I am sure sdl is a very good compatibility layer on windows, linux and whatever. but on the iphone it is just a huge classlib with a lot of potential. I've been trying to make it better conform to hig with some help and a lot of resistance from the sdl evangelist.

But I don;t consider it a compatibility layer if to get some simple overlays I have to recode much of the opengl handling, to get a simple splitsviewController to work I have to bring over locally and recode most of the initialization code. As I said a lot of unfinished potential. And the Project heads agree that the iphone implementation is very soft, and are actually greatfull and very supportive of developers who want to make it better. But compatibility layer on the iphone it is not and to use that terminology now could be fatal.

I really think a lot of the same arguments could be made for unity, dispite what others are saying I think you still can get unity apps that abide by the HIG on the iphone.

If the review process was that critical there wouldn't be all those apps that use the private core surface framework and get to the appstore.
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Post: #64
michelleC Wrote:If the review process was that critical there wouldn't be all those apps that use the private core surface framework and get to the appstore.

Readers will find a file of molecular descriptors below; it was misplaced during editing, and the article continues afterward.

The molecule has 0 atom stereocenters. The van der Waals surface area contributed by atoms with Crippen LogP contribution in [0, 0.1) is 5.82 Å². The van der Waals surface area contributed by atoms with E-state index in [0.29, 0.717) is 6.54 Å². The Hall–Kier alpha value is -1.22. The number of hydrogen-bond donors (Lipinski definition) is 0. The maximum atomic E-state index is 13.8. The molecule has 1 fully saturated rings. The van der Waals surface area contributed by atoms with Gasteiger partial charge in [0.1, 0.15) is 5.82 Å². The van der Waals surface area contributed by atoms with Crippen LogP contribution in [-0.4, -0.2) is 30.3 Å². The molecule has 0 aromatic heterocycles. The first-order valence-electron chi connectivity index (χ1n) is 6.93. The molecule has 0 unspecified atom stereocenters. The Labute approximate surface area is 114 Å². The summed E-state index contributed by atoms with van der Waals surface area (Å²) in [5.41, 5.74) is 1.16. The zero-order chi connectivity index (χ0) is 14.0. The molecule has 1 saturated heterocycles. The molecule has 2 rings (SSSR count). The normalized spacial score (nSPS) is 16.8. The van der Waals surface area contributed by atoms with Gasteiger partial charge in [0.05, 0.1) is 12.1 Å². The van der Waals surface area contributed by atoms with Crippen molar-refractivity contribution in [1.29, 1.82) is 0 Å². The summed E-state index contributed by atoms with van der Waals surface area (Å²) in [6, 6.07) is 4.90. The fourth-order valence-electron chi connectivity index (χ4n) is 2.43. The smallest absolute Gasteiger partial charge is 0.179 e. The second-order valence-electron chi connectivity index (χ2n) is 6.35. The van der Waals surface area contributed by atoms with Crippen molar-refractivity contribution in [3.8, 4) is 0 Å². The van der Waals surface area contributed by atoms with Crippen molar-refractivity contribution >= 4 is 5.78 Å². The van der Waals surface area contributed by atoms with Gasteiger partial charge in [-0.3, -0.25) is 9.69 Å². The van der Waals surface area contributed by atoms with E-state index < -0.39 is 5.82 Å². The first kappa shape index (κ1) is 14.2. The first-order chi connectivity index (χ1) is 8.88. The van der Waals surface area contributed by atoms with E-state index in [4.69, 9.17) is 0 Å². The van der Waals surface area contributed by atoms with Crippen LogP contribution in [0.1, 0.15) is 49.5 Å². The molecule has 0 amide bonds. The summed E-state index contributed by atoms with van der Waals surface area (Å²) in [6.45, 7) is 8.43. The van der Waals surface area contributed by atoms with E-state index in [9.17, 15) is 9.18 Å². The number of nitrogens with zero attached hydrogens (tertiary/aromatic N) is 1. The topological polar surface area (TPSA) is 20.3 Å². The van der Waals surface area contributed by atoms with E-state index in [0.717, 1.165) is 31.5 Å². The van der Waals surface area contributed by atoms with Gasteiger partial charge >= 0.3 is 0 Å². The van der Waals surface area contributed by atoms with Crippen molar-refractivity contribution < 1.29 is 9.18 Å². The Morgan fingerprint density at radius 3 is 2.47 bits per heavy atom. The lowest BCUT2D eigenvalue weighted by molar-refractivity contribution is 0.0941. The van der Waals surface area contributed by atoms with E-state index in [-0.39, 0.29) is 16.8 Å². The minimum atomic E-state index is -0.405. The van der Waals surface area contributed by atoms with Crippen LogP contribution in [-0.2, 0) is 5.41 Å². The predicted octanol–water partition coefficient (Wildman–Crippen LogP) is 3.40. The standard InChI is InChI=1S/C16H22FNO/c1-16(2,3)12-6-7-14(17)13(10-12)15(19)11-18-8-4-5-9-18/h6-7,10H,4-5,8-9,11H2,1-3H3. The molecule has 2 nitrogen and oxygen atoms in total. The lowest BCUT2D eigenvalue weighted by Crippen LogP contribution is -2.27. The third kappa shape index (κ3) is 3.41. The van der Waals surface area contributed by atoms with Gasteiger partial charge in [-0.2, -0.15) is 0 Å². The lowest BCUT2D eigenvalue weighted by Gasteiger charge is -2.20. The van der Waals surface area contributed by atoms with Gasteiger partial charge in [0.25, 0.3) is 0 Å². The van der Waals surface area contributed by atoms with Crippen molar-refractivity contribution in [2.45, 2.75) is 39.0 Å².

My problem isn't how critical they are, but that they explicitly ban just about everything except the most trivial apps. Then they can let a lot of apps though that are really breaking the rules; they must or they won't get many in the AppStore. What I don't like is having to lie about my work, and having to live with the fear of Apple introducing some check that matches how I work and bans me from AppStore.
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Post: #65
True,

But Apple can be very flexible too, and my guess is before 4.0 hits they will clarify this, again I think what they are trying to ban is true object level cross-compilers not things like unity.

Case in point, have you seen on of the latest iphone adds, the one where the user checks a price with a bar code reading apps.

Bar code reading apps are interesting, they are not hard to do but prior ot just a few months ago technically couldn't be sold through the appstore.

Almost all bar code readers use the method uigetscreenimage, that is a private method that lets you grap the image of the screen at any time. Its crucial for realtime analysis of camera data. But it is a private framework. Apple made special exception to allow that private function because they realized that augmented reality and bar code apps were essential to there demographic.

But the really good bar code readers use something called open computer vision or opencv which is a third part api, which is fine but they are usually used with core surface an api that Apple currently does not allow, but probably will soon.